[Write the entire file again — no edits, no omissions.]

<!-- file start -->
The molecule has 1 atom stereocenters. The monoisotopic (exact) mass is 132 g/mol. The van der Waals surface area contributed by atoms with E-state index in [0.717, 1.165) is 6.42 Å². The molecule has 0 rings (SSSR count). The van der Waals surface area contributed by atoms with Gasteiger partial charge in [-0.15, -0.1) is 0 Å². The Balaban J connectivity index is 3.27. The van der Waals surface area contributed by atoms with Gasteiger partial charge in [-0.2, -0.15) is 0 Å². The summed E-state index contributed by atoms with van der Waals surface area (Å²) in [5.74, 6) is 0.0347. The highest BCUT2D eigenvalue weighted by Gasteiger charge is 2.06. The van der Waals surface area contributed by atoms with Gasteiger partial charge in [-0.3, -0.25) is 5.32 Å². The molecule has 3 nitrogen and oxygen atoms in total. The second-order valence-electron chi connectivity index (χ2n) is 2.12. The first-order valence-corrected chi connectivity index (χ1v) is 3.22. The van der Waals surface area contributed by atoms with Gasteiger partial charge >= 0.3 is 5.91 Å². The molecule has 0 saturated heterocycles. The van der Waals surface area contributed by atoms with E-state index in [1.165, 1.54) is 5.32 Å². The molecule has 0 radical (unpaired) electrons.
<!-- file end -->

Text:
The molecule has 1 atom stereocenters. The monoisotopic (exact) mass is 132 g/mol. The van der Waals surface area contributed by atoms with E-state index in [0.717, 1.165) is 6.42 Å². The molecule has 0 rings (SSSR count). The van der Waals surface area contributed by atoms with Gasteiger partial charge in [-0.15, -0.1) is 0 Å². The Balaban J connectivity index is 3.27. The van der Waals surface area contributed by atoms with Gasteiger partial charge in [-0.2, -0.15) is 0 Å². The summed E-state index contributed by atoms with van der Waals surface area (Å²) in [5.74, 6) is 0.0347. The highest BCUT2D eigenvalue weighted by Gasteiger charge is 2.06. The van der Waals surface area contributed by atoms with Gasteiger partial charge in [-0.3, -0.25) is 5.32 Å². The molecule has 3 nitrogen and oxygen atoms in total. The second-order valence-electron chi connectivity index (χ2n) is 2.12. The first-order valence-corrected chi connectivity index (χ1v) is 3.22. The van der Waals surface area contributed by atoms with Gasteiger partial charge >= 0.3 is 5.91 Å². The molecule has 0 saturated heterocycles. The van der Waals surface area contributed by atoms with E-state index in [1.165, 1.54) is 5.32 Å². The molecule has 0 radical (unpaired) electrons.